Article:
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1.
Lancet Regional Health. Americas ; 15:100348-100348, 2022.
Article in English | EuropePMC | ID: covidwho-1998577

ABSTRACT

Background The circulation of respiratory viruses poses a significant health risk among those residing in congregate settings. Data are limited on seasonal human coronavirus (HCoV) infections in homeless shelter settings. Methods We analysed data from a clinical trial and SARS-CoV-2 surveillance study at 23 homeless shelter sites in King County, Washington between October 2019-May 2021. Eligible participants were shelter residents aged ≥3 months with acute respiratory illness. We collected enrolment data and nasal samples for respiratory virus testing using multiplex RT-PCR platform including HCoV. Beginning April 1, 2020, eligibility expanded to shelter residents and staff regardless of symptoms. HCoV species was determined by RT-PCR with species-specific primers, OpenArray assay or genomic sequencing for samples with an OpenArray relative cycle threshold <22. Findings Of the 14,464 samples from 3281 participants between October 2019-May 2021, 107 were positive for HCoV from 90 participants (median age 40 years, range: 0·9-81 years, 38% female). HCoV-HKU1 was the most common species identified before and after community-wide mitigation. No HCoV-positive samples were identified between May 2020-December 2020. Adults aged ≥50 years had the highest detection of HCoV (11%) among virus-positive samples among all age-groups. Species and sequence data showed diversity between and within HCoV species over the study period. Interpretation HCoV infections occurred in all congregate homeless shelter site age-groups with the greatest proportion among those aged ≥50 years. Species and sequencing data highlight the complexity of HCoV epidemiology within and between shelters sites. Funding Gates Ventures, Centers for Disease Control and Prevention, National Institute of Health.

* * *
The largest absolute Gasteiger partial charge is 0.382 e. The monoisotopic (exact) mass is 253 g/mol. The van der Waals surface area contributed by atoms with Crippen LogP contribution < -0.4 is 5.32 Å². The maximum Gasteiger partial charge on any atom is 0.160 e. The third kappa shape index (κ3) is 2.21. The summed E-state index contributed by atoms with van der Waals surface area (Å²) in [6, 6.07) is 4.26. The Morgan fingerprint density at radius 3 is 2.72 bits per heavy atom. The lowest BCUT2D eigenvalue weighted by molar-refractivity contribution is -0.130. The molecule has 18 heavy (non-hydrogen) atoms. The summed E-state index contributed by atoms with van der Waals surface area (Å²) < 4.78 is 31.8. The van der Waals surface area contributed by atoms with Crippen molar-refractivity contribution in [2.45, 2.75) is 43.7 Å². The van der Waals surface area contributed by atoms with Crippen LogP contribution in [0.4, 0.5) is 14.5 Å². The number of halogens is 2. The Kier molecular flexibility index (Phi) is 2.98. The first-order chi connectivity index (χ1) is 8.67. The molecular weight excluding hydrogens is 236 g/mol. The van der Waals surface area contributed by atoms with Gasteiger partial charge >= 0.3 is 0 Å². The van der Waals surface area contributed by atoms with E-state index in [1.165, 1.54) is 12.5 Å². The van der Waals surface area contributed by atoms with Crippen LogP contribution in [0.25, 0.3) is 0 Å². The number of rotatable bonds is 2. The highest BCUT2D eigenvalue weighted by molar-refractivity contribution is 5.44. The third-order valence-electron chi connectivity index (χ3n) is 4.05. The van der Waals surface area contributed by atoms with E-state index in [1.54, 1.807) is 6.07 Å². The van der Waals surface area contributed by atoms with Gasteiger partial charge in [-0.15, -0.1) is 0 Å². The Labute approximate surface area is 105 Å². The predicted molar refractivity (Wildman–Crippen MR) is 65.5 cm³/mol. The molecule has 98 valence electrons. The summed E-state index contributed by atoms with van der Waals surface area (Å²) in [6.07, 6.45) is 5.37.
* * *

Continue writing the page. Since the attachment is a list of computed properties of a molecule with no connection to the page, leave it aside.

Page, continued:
2.
J Infect Dis ; 2022 Jun 24.
Article in English | MEDLINE | ID: covidwho-1908832

ABSTRACT

BACKGROUND: Rhinovirus (RV) is a common cause of respiratory illness in all people, including those experiencing homelessness. RV epidemiology in homeless shelters is unknown. METHODS: We analyzed data from a cross-sectional homeless shelter study in King County, Washington, October 2019-May 2021. Shelter residents or guardians aged ≥3 months reporting acute respiratory illness completed questionnaires and submitted nasal swabs. After April 1, 2020, enrollment expanded to residents and staff regardless of symptoms. Samples were tested by multiplex RT-PCR for respiratory viruses. A subset of RV-positive samples was sequenced. RESULTS: There were 1,066 RV-positive samples with RV present every month of the study period. RV was the most common virus before and during the COVID-19 pandemic (43% and 77% of virus-positive samples, respectively). Participants from family shelters had the highest prevalence of RV. Among 131 sequenced samples, 33 RV serotypes were identified with each serotype detected for ≤4 months. CONCLUSIONS: RV infections persisted through community mitigation measures and was most prevalent in shelters housing families. Sequencing showed a diversity of circulating RV serotypes each detected over short periods of time. Community-based surveillance in congregate settings is important to characterize respiratory viral infections during and after the COVID-19 pandemic.

3.
Ann Intern Med ; 174(1): 42-49, 2021 01.
Article in English | MEDLINE | ID: covidwho-1067965

ABSTRACT